Tupel was satisfied at the time. Later, he claimed in the letter, he discovered the truth: “The painting was photoshopped into the image…and was no longer in the possession of Philbrick. [at the time]. He had secured it with a loan from Athena Finance, which had stored the painting in their warehouse.

It is one of five coins that Philbrick allegedly used to secure some $15 million in loans. Tumpel wants his wool back and describes his former dealer as “a freezing criminal”.

But it has not always been so. Philbrick grew up in Connecticut, the privileged son of Harry, a museum director who founded the non-profit arts organization Philadelphia Contemporary, and Jane, a self-proclaimed artist-entrepreneur. Philbrick, like his father, attended the prestigious Goldsmith’s University of London, which focuses on arts education. Harry released a statement claiming “no knowledge” of his son’s transgressions.

Philbrick landed an internship with London art dealer Jay Jopling (above), whose White Cube Gallery fostered Damien Hirst's career.
Philbrick landed an internship with London art dealer Jay Jopling (above), whose White Cube Gallery fostered Damien Hirst’s career.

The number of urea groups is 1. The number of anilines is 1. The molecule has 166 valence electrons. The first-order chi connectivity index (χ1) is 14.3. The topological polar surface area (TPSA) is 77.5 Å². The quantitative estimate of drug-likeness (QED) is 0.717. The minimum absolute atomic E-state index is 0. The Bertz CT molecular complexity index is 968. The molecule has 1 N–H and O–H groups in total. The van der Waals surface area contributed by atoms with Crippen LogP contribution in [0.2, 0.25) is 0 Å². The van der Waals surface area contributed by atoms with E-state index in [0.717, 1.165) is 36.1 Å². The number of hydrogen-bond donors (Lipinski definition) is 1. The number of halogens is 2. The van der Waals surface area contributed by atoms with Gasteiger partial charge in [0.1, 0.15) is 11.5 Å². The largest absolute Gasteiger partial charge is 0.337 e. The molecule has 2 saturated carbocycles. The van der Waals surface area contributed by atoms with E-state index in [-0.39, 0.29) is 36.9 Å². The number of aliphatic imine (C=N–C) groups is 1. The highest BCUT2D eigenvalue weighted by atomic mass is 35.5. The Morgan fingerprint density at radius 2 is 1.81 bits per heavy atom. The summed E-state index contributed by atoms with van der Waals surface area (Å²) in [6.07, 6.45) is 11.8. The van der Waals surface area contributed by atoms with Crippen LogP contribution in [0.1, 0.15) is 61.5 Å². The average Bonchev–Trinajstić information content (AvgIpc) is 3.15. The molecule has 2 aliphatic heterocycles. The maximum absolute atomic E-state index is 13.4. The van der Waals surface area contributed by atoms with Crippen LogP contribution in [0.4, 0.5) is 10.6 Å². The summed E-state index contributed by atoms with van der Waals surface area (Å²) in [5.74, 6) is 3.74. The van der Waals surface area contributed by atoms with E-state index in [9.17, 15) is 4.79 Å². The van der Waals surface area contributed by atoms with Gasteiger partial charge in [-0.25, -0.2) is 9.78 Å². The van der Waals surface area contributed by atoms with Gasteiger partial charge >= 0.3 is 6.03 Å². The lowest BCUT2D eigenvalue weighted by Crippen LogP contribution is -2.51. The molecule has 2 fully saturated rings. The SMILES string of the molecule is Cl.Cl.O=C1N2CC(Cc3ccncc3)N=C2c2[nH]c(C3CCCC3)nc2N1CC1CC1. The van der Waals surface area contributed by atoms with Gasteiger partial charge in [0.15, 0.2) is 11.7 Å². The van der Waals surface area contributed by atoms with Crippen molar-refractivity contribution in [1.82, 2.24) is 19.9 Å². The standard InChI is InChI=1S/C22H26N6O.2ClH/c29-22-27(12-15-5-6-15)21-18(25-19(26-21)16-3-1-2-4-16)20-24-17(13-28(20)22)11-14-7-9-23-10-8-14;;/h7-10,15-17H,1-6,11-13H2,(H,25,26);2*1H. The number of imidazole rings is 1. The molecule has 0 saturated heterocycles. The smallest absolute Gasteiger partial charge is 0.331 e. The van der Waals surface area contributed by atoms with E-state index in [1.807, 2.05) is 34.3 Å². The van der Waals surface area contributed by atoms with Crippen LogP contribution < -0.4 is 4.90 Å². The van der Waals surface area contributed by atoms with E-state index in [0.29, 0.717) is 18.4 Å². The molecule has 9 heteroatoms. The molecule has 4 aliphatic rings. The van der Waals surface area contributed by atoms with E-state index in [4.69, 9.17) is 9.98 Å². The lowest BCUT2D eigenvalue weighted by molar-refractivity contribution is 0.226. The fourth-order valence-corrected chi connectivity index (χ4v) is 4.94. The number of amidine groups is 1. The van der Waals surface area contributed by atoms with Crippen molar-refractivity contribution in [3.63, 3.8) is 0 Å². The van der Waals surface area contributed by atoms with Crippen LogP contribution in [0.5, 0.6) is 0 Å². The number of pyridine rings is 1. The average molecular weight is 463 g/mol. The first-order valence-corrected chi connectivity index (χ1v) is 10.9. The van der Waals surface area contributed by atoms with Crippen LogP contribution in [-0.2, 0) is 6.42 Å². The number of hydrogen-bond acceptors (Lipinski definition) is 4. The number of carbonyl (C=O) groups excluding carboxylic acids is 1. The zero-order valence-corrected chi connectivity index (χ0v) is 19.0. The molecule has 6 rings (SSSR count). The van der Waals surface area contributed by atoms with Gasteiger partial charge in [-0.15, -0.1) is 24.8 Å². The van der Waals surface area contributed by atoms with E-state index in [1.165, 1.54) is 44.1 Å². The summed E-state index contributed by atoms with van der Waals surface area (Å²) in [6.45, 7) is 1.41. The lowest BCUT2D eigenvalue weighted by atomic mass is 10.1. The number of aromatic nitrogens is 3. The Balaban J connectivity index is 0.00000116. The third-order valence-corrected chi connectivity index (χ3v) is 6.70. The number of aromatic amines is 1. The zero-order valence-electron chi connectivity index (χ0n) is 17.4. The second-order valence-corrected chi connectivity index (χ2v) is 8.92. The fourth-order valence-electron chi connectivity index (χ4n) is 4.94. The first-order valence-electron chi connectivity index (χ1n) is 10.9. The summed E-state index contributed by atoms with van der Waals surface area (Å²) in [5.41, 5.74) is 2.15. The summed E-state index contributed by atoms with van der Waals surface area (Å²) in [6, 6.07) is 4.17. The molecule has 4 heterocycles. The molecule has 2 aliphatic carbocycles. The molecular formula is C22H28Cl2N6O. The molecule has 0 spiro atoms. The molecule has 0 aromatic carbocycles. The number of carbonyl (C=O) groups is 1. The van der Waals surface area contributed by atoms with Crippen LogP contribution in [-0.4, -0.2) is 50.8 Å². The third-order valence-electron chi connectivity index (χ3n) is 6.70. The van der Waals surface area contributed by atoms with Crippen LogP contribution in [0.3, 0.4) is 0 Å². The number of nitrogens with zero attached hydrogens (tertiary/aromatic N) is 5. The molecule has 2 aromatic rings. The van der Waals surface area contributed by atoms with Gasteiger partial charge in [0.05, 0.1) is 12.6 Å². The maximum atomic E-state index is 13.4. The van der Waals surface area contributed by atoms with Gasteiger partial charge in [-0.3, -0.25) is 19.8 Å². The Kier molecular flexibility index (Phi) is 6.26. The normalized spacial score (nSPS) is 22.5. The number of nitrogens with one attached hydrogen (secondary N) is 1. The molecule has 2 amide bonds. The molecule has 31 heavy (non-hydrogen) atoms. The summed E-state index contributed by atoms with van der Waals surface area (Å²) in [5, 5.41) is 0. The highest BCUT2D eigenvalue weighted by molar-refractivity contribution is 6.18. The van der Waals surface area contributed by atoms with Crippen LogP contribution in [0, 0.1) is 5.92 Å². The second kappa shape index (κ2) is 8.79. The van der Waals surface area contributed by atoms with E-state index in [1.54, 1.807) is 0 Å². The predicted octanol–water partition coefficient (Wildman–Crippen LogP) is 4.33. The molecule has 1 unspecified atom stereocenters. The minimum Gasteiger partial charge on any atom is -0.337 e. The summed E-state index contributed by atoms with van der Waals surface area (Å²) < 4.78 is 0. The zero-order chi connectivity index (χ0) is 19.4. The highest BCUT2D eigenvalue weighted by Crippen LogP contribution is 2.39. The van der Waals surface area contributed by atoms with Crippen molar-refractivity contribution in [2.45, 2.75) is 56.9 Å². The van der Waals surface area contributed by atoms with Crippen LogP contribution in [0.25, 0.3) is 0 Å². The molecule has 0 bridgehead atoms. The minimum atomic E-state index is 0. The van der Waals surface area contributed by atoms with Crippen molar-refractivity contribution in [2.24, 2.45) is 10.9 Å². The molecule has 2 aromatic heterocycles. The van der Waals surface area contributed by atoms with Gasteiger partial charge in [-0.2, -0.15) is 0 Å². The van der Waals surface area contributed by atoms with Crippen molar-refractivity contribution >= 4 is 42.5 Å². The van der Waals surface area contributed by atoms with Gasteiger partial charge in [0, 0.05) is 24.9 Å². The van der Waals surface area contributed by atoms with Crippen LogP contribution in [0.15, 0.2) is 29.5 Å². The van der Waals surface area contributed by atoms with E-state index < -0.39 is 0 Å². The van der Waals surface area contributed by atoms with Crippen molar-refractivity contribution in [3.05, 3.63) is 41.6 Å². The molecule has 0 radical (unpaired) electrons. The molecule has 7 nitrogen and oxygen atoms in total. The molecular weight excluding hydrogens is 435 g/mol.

Getty Images

After graduating, Inigo landed an internship with London art dealer and former Goldsmith Jay Jopling, whose White Cube Gallery fostered Damien Hirst’s career. Although Jopling also put space between himself and Philbrick, he already mentored the burgeoning dealer and offered financial support when Philbrick opened his Mayfair gallery in 2013. This gallery has done well by focusing on the market secondary school of art – by buying works by popular artists such as Wade Guyton, Christopher Wool and Rudolph Stengel from collectors and selling them for a profit.

Philbrick was a fixture at major auctions and emerged as an art world prodigy. “He was a specialist. He wasn’t just some quack who knew nothing about art,” Helly Nahmad, a Manhattan-based art dealer, told The Post. “He had everything he needed to do well.”